Recommendations for research

The guideline committee has made the following recommendations for research. The committee's full set of research recommendations is detailed in the full guideline.

1 Pharmacological therapies

What is the clinical and cost effectiveness of benzodiazepines for the acute management of low back pain?

Why this is important

Guidelines from many countries have said that muscle relaxants should be considered for short-term use in people with low back pain when the paraspinal muscles are in spasm. The evidence for this mainly comes from studies on medications that are not licensed for this use in the UK. The 2009 NICE guideline on low back pain recommends to consider prescribing diazepam as a muscle relaxant in this situation, but the evidence base to support this particular medicine is extremely small. Benzodiazepines are not without risk of harm, even for short-term use. Because of this, there is a need to find out if diazepam is clinically and cost effective in the management of acute low back pain.

2 Pharmacological therapies

What is the clinical and cost effectiveness of codeine with and without paracetamol for the acute management of low back pain?

Why this is important

Codeine, often together with paracetamol, is commonly prescribed in primary care to people presenting with acute low back pain. This often happens with people who cannot tolerate non-steroidal anti-inflammatory drugs (NSAIDs) or when a person has contraindications to these medications. Although there is evidence that opioids are not effective in chronic low back pain, there are relatively few studies that look at their use for acute low back pain (a problem commonly seen in primary care). Also, it is not known if using paracetamol and codeine together has a synergistic effect in the treatment of back pain.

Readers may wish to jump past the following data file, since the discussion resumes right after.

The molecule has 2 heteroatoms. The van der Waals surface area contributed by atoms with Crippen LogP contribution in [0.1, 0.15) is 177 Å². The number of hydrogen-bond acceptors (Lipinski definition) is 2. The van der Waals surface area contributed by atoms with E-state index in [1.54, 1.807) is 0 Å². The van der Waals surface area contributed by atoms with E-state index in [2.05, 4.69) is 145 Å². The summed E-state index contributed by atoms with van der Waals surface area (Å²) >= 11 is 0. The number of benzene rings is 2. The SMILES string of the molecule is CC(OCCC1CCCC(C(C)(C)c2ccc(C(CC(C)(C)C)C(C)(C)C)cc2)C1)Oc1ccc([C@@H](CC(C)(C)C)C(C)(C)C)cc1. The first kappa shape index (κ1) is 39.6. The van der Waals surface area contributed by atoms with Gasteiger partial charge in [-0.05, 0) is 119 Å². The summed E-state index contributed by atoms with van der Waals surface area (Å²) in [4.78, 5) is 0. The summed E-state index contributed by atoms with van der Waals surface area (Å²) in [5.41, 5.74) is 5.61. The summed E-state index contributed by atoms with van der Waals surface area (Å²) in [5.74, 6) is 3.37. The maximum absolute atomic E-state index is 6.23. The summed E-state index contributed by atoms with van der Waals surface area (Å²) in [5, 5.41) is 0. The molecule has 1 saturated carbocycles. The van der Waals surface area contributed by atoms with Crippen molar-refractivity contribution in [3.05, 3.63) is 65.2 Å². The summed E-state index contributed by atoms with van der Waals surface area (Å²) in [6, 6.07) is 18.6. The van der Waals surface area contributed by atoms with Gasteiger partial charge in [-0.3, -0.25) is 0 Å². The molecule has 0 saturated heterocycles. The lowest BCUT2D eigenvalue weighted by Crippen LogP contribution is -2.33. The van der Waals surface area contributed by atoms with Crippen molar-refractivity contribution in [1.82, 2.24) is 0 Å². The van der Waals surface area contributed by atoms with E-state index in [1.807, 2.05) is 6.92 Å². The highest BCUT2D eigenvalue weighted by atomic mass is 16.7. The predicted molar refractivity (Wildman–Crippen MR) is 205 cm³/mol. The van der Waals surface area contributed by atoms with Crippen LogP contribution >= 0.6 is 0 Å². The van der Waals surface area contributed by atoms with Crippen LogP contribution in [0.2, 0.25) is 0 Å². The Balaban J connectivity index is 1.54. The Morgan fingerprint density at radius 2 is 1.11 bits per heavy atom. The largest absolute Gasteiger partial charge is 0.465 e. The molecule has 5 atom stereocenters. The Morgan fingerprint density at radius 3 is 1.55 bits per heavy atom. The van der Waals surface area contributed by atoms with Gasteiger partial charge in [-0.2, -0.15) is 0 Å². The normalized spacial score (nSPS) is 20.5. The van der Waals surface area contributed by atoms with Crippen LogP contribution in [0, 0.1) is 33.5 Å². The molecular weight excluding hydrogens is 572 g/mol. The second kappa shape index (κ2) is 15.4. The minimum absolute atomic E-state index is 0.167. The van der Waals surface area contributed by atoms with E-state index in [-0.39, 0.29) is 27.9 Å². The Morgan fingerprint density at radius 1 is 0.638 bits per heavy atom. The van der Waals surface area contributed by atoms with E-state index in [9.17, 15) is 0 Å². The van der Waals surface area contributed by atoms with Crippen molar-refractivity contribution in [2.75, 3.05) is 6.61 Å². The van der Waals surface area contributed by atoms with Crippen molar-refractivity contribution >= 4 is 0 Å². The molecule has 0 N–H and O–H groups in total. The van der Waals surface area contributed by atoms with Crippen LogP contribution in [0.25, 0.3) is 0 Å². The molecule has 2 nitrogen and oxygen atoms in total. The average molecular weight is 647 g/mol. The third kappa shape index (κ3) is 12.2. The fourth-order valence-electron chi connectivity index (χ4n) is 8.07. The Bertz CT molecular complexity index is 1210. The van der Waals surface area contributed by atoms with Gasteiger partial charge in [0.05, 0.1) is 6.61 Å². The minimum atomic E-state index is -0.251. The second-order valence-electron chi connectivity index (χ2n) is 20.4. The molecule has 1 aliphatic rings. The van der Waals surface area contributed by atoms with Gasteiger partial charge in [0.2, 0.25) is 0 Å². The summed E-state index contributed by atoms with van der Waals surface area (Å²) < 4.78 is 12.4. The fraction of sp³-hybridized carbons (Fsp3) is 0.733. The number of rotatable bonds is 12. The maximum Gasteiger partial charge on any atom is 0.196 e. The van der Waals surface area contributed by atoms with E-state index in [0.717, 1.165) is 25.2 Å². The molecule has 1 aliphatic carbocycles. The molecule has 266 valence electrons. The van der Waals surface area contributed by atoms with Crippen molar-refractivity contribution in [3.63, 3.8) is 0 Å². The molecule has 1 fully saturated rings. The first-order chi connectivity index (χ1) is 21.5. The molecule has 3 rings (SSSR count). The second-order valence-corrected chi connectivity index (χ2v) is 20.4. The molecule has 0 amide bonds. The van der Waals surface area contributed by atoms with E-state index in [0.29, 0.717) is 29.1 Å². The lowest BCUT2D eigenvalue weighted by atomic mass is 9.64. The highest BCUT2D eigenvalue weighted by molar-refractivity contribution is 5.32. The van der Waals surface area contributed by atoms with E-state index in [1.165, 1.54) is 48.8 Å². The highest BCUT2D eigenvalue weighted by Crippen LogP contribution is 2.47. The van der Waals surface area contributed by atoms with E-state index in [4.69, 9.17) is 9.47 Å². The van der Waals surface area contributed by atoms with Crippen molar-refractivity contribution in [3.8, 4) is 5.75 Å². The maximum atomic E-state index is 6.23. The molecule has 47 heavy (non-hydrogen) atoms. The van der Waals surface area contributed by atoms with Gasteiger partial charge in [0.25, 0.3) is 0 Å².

3 Radiofrequency denervation

What is the clinical and cost effectiveness of radiofrequency denervation for chronic low back pain in the long term?

Why this is important

Radiofrequency denervation is a minimally invasive and percutaneous procedure performed under local anaesthesia or light intravenous sedation. Radiofrequency energy is delivered along an insulated needle in contact with the target nerves. This focused electrical energy heats and denatures the nerve. This may allow axons to regenerate with time, requiring the repetition of the radiofrequency procedure.

The length of pain relief after radiofrequency denervation is uncertain. Data from randomised controlled trials suggest relief is at least 6–12 months but no study has reported longer-term outcomes. Pain relief for more than 2 years would not be an unreasonable clinical expectation. The economic model presented in this guideline suggested that radiofrequency denervation is likely to be cost effective if pain relief is above 16 months.

If radiofrequency denervation is repeated, we do not know whether the outcomes and duration of these outcomes are similar to the initial treatment. If repeated radiofrequency denervation is to be offered, we need to be more certain that this intervention is both effective and cost effective.

4 Epidurals